(Door Hugo Kijne te Hoboken USA)
On June 23, 1863, General Robert E. Lee’s Confederate Army of Northern Virginia crossed the Potomac River and entered Pennsylvania. On July 1, it engaged in battle with the Unionist Army of the Potomac, commanded by Major General George C. Meade, which had set up defensive positions on McPherson’s Ridge in Gettysburg. Initially the battle went well for the Confederates, who broke through enemy lines but allowed the Unionists to fall back on Cemetery Ridge. The next afternoon the Confederates attacked the Unionists’ positions again, almost breaking through on both the left and the right flank, but eventually the Unionist line held and the Confederates retreated at nightfall. Two days in a row Lee had smelled victory, and now he decided to finish the battle with a frontal assault on the centre of the Unionists’ position, which was held by General Winfield S. Hancock’s corps. Against the advice of his second in command, Lieutenant General James Longstreet, Lee ordered Major General George E. Pickett to march on Hancock’s position with his division of 13,000 infantrymen.
On the third day of the battle Pickett’s men marched in formation across open grounds towards Cemetery Ridge, into a wall of fire from Unionist infantrymen and artillery. Thousands were killed, and only a handful reached the enemy lines, where they were easily captured. The next day Lee’s army withdrew to Virginia and it never invaded the North again. The books that have been written about ‘Pickett’s Charge’ can fill a small library, and the question they all try to answer is why Robert E. Lee, arguably the most accomplished commander in either the North or the South, had made such a fatal mistake, sending 13,000 men out on what was essentially a suicide mission. The answers fall in two categories, optimistic and pessimistic. Answers of the first kind claim that Lee was confident that after two days of fighting the Union army would be so demoralized that it could be overrun even by an attack that defied all military wisdom, while answers of the second kind suggest that Lee realized that the South could not win the war, and that in a moment of self-destructive clarity he decided to make a major contribution to its ending.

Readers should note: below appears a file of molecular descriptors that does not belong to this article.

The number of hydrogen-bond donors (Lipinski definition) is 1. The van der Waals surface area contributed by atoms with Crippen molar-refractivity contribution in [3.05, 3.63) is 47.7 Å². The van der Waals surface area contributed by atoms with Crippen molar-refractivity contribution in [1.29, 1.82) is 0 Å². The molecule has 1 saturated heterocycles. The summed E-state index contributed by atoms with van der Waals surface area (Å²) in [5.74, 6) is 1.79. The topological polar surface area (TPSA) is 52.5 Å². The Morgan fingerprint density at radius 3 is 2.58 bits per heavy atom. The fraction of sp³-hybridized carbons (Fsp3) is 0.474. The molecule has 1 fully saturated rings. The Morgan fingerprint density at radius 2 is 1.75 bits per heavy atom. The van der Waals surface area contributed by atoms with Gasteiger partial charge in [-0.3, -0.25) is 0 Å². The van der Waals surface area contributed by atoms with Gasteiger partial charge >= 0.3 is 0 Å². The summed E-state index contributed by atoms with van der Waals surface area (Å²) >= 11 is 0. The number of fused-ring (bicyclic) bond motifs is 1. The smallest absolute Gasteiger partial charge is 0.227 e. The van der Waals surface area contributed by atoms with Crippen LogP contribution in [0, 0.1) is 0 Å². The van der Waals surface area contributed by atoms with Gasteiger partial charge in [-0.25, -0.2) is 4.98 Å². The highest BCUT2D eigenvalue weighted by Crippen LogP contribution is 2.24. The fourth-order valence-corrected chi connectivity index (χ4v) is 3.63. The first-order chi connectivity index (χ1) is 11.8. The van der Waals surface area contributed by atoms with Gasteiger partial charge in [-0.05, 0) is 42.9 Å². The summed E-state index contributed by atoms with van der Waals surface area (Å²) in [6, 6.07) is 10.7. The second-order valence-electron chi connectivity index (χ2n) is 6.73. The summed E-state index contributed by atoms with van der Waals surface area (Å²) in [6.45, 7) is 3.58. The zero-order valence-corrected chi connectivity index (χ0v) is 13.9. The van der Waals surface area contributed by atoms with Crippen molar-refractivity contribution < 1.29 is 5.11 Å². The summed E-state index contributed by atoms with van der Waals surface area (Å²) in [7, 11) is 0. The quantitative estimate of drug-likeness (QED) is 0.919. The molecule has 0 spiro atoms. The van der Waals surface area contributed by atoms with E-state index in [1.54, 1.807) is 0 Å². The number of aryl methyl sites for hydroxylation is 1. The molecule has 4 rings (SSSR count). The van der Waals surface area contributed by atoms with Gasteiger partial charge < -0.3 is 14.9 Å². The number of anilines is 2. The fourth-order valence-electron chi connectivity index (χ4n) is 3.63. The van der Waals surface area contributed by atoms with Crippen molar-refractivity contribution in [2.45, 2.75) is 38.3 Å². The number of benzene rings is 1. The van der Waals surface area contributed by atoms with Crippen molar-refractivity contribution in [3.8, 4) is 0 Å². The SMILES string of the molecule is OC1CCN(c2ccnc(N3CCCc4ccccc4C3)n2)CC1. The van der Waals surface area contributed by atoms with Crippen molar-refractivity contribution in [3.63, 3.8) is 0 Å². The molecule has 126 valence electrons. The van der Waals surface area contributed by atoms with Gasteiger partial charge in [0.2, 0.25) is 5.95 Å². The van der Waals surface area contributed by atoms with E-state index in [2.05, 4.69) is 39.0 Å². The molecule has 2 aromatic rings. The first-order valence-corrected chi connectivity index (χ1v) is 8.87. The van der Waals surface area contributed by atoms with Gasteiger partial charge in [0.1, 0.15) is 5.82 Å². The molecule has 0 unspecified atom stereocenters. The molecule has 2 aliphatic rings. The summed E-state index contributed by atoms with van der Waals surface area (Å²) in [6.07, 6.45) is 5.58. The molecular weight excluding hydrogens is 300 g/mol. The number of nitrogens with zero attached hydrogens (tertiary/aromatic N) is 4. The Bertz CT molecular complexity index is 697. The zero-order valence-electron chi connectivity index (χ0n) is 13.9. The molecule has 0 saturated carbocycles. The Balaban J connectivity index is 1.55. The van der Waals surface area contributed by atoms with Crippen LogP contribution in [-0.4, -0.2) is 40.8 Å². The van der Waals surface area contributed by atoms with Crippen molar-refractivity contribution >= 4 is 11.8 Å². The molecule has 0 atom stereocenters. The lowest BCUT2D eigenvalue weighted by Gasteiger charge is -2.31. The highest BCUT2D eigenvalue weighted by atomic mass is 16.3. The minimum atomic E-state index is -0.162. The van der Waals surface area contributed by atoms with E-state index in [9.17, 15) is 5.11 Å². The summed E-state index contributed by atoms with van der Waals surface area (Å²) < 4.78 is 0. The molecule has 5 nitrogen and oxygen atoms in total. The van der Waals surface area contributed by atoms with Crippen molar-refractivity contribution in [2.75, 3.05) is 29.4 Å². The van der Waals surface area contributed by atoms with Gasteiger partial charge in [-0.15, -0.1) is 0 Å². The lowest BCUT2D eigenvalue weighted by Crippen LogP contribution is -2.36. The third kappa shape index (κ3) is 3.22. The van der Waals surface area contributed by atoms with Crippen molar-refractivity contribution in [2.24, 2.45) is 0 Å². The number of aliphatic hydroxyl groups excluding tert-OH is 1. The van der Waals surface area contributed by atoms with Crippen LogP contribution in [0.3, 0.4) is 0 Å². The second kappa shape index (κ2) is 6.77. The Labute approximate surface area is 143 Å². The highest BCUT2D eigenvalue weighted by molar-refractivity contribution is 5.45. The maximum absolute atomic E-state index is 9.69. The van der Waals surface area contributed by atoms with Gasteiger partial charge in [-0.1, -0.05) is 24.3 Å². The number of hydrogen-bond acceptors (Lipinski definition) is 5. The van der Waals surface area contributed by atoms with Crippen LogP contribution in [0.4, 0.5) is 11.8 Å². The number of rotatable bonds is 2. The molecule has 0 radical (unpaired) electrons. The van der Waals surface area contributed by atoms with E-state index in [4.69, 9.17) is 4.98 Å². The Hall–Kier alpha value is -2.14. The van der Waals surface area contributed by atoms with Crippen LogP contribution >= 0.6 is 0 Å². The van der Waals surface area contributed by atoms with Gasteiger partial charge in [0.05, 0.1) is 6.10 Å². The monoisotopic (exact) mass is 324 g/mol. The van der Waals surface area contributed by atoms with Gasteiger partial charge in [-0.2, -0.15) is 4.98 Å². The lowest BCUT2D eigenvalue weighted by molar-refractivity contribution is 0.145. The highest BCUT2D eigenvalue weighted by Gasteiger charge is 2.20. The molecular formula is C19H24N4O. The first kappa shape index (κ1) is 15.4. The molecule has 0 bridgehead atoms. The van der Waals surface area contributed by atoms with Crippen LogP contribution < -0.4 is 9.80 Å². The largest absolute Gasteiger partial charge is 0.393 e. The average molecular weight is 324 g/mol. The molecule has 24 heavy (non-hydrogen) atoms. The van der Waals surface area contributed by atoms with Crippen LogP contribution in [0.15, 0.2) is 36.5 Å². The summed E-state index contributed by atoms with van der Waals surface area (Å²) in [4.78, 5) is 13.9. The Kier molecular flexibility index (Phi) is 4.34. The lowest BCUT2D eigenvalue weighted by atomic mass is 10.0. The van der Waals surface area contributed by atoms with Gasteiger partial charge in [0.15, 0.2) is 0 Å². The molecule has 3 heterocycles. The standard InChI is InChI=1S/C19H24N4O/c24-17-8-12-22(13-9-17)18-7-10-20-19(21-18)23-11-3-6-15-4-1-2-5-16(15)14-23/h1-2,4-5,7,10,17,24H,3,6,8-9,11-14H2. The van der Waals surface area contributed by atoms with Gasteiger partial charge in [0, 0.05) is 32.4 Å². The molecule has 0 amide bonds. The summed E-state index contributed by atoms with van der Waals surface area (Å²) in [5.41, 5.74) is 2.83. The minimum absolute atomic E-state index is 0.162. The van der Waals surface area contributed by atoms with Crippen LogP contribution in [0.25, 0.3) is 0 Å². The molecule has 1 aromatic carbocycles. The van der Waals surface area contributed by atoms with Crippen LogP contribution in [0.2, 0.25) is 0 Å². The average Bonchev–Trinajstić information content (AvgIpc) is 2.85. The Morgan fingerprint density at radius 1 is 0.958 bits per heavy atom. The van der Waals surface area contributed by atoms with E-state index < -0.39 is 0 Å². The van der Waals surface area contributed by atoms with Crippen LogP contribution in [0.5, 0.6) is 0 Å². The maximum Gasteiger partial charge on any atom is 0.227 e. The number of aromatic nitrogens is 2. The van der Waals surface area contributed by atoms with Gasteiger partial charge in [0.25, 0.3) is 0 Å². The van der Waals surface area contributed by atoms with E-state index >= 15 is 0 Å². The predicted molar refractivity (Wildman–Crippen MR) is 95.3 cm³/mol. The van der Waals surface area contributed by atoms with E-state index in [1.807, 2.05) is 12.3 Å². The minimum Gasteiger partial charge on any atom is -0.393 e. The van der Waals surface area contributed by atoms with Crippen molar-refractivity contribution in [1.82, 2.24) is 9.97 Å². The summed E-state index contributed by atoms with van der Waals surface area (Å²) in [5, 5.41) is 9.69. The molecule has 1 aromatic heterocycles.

There are no conclusive records of what Lee was thinking, but undeniably Pickett’s charge was a desperate move, and that brings me to Donald J. Trump. Quoting Abraham Lincoln’s famous ‘Gettysburg Address’ Trump gave a speech in Gettysburg, in which he unfolded the policies he would implement during the first 100 days of his presidency. If Lee thought he would eventually lose the war, Donald Trump must have thought the same about this election.
His despair was evident both from the content of his speech and from the style in which it was delivered. Trump seemed as exhausted as Lee may have been when he sent Pickett’s men to their death, and his words were about as effective as those men’s rifled muskets. He basically summarized everything he has proposed the last 12 months, without any passion or conviction.
The clearest sign that Trump sees his demise coming could be found in the opening lines of his otherwise entirely scripted speech, where he announced that all the women who had accused him of sexual assault would be sued. Not the words of someone who expects to be in the White House soon.
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